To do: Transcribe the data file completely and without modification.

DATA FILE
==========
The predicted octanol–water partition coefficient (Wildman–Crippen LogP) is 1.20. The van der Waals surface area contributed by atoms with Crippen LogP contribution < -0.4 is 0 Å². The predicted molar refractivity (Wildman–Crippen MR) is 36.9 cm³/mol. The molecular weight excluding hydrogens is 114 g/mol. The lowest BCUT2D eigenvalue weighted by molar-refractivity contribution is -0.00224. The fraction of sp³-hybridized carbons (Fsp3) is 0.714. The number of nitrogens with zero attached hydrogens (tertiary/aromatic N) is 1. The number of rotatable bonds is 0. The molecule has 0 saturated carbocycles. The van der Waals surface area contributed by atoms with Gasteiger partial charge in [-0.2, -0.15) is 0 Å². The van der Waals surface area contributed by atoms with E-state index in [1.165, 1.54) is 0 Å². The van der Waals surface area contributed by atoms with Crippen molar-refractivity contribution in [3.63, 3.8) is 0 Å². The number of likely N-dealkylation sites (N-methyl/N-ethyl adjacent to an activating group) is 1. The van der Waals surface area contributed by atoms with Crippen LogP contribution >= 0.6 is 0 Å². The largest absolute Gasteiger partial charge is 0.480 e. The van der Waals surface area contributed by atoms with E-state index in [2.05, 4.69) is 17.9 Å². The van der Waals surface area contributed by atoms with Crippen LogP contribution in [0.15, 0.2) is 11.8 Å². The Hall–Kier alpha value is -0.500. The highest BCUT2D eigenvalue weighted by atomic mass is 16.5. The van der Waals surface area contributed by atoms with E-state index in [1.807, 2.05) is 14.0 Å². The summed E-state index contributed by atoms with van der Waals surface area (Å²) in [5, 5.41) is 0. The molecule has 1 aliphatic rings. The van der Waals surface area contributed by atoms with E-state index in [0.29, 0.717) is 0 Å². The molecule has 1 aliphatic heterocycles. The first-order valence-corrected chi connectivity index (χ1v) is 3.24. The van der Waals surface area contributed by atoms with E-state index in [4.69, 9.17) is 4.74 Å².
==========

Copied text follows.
The predicted octanol–water partition coefficient (Wildman–Crippen LogP) is 1.20. The van der Waals surface area contributed by atoms with Crippen LogP contribution < -0.4 is 0 Å². The predicted molar refractivity (Wildman–Crippen MR) is 36.9 cm³/mol. The molecular weight excluding hydrogens is 114 g/mol. The lowest BCUT2D eigenvalue weighted by molar-refractivity contribution is -0.00224. The fraction of sp³-hybridized carbons (Fsp3) is 0.714. The number of nitrogens with zero attached hydrogens (tertiary/aromatic N) is 1. The number of rotatable bonds is 0. The molecule has 0 saturated carbocycles. The van der Waals surface area contributed by atoms with Gasteiger partial charge in [-0.2, -0.15) is 0 Å². The van der Waals surface area contributed by atoms with E-state index in [1.165, 1.54) is 0 Å². The van der Waals surface area contributed by atoms with Crippen molar-refractivity contribution in [3.63, 3.8) is 0 Å². The number of likely N-dealkylation sites (N-methyl/N-ethyl adjacent to an activating group) is 1. The van der Waals surface area contributed by atoms with Crippen LogP contribution >= 0.6 is 0 Å². The largest absolute Gasteiger partial charge is 0.480 e. The van der Waals surface area contributed by atoms with E-state index in [2.05, 4.69) is 17.9 Å². The van der Waals surface area contributed by atoms with Crippen LogP contribution in [0.15, 0.2) is 11.8 Å². The Hall–Kier alpha value is -0.500. The highest BCUT2D eigenvalue weighted by atomic mass is 16.5. The van der Waals surface area contributed by atoms with E-state index in [1.807, 2.05) is 14.0 Å². The summed E-state index contributed by atoms with van der Waals surface area (Å²) in [5, 5.41) is 0. The molecule has 1 aliphatic rings. The van der Waals surface area contributed by atoms with E-state index in [0.29, 0.717) is 0 Å². The molecule has 1 aliphatic heterocycles. The first-order valence-corrected chi connectivity index (χ1v) is 3.24. The van der Waals surface area contributed by atoms with E-state index in [4.69, 9.17) is 4.74 Å².